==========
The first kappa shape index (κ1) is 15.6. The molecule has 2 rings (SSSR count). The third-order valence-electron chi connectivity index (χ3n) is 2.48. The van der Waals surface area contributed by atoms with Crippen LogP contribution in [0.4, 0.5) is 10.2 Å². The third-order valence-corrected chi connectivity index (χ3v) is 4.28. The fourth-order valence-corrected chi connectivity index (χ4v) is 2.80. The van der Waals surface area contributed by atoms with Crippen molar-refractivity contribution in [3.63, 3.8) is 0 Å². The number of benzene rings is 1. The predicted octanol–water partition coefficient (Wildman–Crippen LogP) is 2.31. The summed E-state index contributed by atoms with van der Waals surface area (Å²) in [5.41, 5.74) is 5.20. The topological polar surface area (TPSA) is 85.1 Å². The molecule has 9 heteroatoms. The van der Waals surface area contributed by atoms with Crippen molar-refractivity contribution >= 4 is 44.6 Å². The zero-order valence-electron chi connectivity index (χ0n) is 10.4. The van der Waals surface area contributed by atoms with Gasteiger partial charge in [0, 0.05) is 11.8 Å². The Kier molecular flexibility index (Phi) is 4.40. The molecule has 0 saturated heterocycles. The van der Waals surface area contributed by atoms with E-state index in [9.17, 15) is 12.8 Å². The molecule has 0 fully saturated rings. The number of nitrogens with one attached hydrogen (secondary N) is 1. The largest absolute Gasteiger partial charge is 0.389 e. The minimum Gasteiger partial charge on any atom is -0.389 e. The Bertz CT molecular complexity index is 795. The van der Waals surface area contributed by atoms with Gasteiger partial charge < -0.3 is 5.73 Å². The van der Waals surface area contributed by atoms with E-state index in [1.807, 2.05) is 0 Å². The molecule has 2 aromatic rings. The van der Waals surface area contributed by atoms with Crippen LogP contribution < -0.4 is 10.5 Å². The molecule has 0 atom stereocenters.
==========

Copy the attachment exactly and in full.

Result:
The first kappa shape index (κ1) is 15.6. The molecule has 2 rings (SSSR count). The third-order valence-electron chi connectivity index (χ3n) is 2.48. The van der Waals surface area contributed by atoms with Crippen LogP contribution in [0.4, 0.5) is 10.2 Å². The third-order valence-corrected chi connectivity index (χ3v) is 4.28. The fourth-order valence-corrected chi connectivity index (χ4v) is 2.80. The van der Waals surface area contributed by atoms with Crippen molar-refractivity contribution in [3.63, 3.8) is 0 Å². The number of benzene rings is 1. The predicted octanol–water partition coefficient (Wildman–Crippen LogP) is 2.31. The summed E-state index contributed by atoms with van der Waals surface area (Å²) in [5.41, 5.74) is 5.20. The topological polar surface area (TPSA) is 85.1 Å². The molecule has 9 heteroatoms. The van der Waals surface area contributed by atoms with Crippen molar-refractivity contribution >= 4 is 44.6 Å². The zero-order valence-electron chi connectivity index (χ0n) is 10.4. The van der Waals surface area contributed by atoms with Gasteiger partial charge in [0, 0.05) is 11.8 Å². The Kier molecular flexibility index (Phi) is 4.40. The molecule has 0 saturated heterocycles. The van der Waals surface area contributed by atoms with E-state index in [9.17, 15) is 12.8 Å². The molecule has 0 fully saturated rings. The number of nitrogens with one attached hydrogen (secondary N) is 1. The largest absolute Gasteiger partial charge is 0.389 e. The minimum Gasteiger partial charge on any atom is -0.389 e. The Bertz CT molecular complexity index is 795. The van der Waals surface area contributed by atoms with Gasteiger partial charge < -0.3 is 5.73 Å². The van der Waals surface area contributed by atoms with E-state index in [1.807, 2.05) is 0 Å². The molecule has 2 aromatic rings. The van der Waals surface area contributed by atoms with Crippen LogP contribution < -0.4 is 10.5 Å². The molecule has 0 atom stereocenters.